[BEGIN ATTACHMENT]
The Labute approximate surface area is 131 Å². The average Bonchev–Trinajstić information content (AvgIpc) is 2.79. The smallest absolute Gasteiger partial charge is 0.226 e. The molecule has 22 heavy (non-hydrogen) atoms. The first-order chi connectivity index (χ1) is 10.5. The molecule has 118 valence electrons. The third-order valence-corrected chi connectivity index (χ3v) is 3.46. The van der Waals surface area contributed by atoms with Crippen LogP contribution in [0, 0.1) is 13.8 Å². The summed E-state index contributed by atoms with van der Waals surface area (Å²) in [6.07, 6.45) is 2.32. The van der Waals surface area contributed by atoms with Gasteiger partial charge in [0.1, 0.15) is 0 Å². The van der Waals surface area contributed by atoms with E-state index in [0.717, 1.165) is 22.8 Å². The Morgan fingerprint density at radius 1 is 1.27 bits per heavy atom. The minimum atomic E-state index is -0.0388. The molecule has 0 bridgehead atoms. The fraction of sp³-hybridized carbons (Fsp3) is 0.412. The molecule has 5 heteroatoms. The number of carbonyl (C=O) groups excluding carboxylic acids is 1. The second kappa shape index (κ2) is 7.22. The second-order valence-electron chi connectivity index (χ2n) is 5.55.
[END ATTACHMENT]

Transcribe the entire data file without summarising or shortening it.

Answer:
The Labute approximate surface area is 131 Å². The average Bonchev–Trinajstić information content (AvgIpc) is 2.79. The smallest absolute Gasteiger partial charge is 0.226 e. The molecule has 22 heavy (non-hydrogen) atoms. The first-order chi connectivity index (χ1) is 10.5. The molecule has 118 valence electrons. The third-order valence-corrected chi connectivity index (χ3v) is 3.46. The van der Waals surface area contributed by atoms with Crippen LogP contribution in [0, 0.1) is 13.8 Å². The summed E-state index contributed by atoms with van der Waals surface area (Å²) in [6.07, 6.45) is 2.32. The van der Waals surface area contributed by atoms with Gasteiger partial charge in [0.1, 0.15) is 0 Å². The van der Waals surface area contributed by atoms with E-state index in [0.717, 1.165) is 22.8 Å². The Morgan fingerprint density at radius 1 is 1.27 bits per heavy atom. The minimum atomic E-state index is -0.0388. The molecule has 0 bridgehead atoms. The fraction of sp³-hybridized carbons (Fsp3) is 0.412. The molecule has 5 heteroatoms. The number of carbonyl (C=O) groups excluding carboxylic acids is 1. The second kappa shape index (κ2) is 7.22. The second-order valence-electron chi connectivity index (χ2n) is 5.55.